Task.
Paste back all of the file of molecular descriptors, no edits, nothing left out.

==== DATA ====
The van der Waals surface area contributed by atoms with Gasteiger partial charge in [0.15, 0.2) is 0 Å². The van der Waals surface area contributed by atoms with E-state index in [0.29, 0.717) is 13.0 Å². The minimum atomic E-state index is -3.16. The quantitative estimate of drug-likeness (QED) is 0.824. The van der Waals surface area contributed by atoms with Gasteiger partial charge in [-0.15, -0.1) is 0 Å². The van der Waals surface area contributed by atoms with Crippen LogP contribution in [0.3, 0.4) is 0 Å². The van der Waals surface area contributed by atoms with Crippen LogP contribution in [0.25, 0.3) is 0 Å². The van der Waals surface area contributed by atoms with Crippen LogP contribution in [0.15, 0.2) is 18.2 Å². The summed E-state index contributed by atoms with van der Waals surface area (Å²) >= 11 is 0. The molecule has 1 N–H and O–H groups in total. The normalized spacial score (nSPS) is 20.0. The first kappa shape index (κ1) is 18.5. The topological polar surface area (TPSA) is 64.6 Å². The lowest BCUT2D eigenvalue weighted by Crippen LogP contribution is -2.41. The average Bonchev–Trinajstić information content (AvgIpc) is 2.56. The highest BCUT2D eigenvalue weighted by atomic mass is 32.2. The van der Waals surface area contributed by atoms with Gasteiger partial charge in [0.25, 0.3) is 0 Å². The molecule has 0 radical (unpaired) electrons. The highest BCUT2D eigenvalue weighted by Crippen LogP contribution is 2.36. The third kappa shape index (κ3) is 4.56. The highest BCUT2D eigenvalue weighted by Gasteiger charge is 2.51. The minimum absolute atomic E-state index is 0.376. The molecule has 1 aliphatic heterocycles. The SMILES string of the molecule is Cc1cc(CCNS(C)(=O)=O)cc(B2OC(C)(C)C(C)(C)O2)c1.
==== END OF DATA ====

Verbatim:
The van der Waals surface area contributed by atoms with Gasteiger partial charge in [0.15, 0.2) is 0 Å². The van der Waals surface area contributed by atoms with E-state index in [0.29, 0.717) is 13.0 Å². The minimum atomic E-state index is -3.16. The quantitative estimate of drug-likeness (QED) is 0.824. The van der Waals surface area contributed by atoms with Gasteiger partial charge in [-0.15, -0.1) is 0 Å². The van der Waals surface area contributed by atoms with Crippen LogP contribution in [0.3, 0.4) is 0 Å². The van der Waals surface area contributed by atoms with Crippen LogP contribution in [0.25, 0.3) is 0 Å². The van der Waals surface area contributed by atoms with Crippen LogP contribution in [0.15, 0.2) is 18.2 Å². The summed E-state index contributed by atoms with van der Waals surface area (Å²) >= 11 is 0. The molecule has 1 N–H and O–H groups in total. The normalized spacial score (nSPS) is 20.0. The first kappa shape index (κ1) is 18.5. The topological polar surface area (TPSA) is 64.6 Å². The lowest BCUT2D eigenvalue weighted by Crippen LogP contribution is -2.41. The average Bonchev–Trinajstić information content (AvgIpc) is 2.56. The highest BCUT2D eigenvalue weighted by atomic mass is 32.2. The van der Waals surface area contributed by atoms with Gasteiger partial charge in [0.25, 0.3) is 0 Å². The molecule has 0 radical (unpaired) electrons. The highest BCUT2D eigenvalue weighted by Crippen LogP contribution is 2.36. The third kappa shape index (κ3) is 4.56. The highest BCUT2D eigenvalue weighted by Gasteiger charge is 2.51. The minimum absolute atomic E-state index is 0.376. The molecule has 1 aliphatic heterocycles. The SMILES string of the molecule is Cc1cc(CCNS(C)(=O)=O)cc(B2OC(C)(C)C(C)(C)O2)c1.